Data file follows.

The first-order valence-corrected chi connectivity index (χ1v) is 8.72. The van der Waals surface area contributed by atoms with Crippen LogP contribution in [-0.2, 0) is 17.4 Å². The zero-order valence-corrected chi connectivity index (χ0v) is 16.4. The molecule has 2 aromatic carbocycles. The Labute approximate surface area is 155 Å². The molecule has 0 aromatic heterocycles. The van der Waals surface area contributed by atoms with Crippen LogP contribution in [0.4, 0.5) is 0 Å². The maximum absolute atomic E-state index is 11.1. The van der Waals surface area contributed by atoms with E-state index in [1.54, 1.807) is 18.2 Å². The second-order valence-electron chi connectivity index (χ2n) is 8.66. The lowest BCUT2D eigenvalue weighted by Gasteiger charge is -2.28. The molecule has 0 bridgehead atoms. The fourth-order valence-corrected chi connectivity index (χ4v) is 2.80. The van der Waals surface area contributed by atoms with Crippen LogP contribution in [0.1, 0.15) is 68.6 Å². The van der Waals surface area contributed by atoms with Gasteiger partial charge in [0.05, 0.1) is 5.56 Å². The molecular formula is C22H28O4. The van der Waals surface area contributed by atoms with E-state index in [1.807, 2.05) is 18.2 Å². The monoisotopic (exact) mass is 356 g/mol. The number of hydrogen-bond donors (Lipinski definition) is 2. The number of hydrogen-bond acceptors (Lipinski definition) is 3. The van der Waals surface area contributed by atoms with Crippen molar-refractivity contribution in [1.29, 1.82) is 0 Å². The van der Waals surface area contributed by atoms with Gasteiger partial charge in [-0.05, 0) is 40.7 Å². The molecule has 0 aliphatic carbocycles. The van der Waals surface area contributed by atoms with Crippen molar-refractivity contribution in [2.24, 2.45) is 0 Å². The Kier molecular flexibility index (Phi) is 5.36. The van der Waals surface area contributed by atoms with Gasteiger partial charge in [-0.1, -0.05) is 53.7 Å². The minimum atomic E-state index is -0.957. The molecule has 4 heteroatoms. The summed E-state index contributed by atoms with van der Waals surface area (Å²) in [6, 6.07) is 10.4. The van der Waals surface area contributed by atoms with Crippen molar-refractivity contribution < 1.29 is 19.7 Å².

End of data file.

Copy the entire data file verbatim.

The first-order valence-corrected chi connectivity index (χ1v) is 8.72. The van der Waals surface area contributed by atoms with Crippen LogP contribution in [-0.2, 0) is 17.4 Å². The zero-order valence-corrected chi connectivity index (χ0v) is 16.4. The molecule has 2 aromatic carbocycles. The Labute approximate surface area is 155 Å². The molecule has 0 aromatic heterocycles. The van der Waals surface area contributed by atoms with Crippen LogP contribution in [0.4, 0.5) is 0 Å². The maximum absolute atomic E-state index is 11.1. The van der Waals surface area contributed by atoms with E-state index in [1.54, 1.807) is 18.2 Å². The second-order valence-electron chi connectivity index (χ2n) is 8.66. The lowest BCUT2D eigenvalue weighted by Gasteiger charge is -2.28. The molecule has 0 bridgehead atoms. The fourth-order valence-corrected chi connectivity index (χ4v) is 2.80. The van der Waals surface area contributed by atoms with Crippen LogP contribution in [0.1, 0.15) is 68.6 Å². The van der Waals surface area contributed by atoms with Gasteiger partial charge in [0.05, 0.1) is 5.56 Å². The molecular formula is C22H28O4. The van der Waals surface area contributed by atoms with E-state index in [1.807, 2.05) is 18.2 Å². The monoisotopic (exact) mass is 356 g/mol. The number of hydrogen-bond donors (Lipinski definition) is 2. The number of hydrogen-bond acceptors (Lipinski definition) is 3. The van der Waals surface area contributed by atoms with Crippen molar-refractivity contribution in [1.29, 1.82) is 0 Å². The van der Waals surface area contributed by atoms with Gasteiger partial charge in [-0.05, 0) is 40.7 Å². The molecule has 0 aliphatic carbocycles. The van der Waals surface area contributed by atoms with Crippen molar-refractivity contribution in [2.24, 2.45) is 0 Å². The Kier molecular flexibility index (Phi) is 5.36. The van der Waals surface area contributed by atoms with Gasteiger partial charge in [-0.1, -0.05) is 53.7 Å². The minimum atomic E-state index is -0.957. The molecule has 4 heteroatoms. The summed E-state index contributed by atoms with van der Waals surface area (Å²) in [6, 6.07) is 10.4. The van der Waals surface area contributed by atoms with Crippen molar-refractivity contribution < 1.29 is 19.7 Å².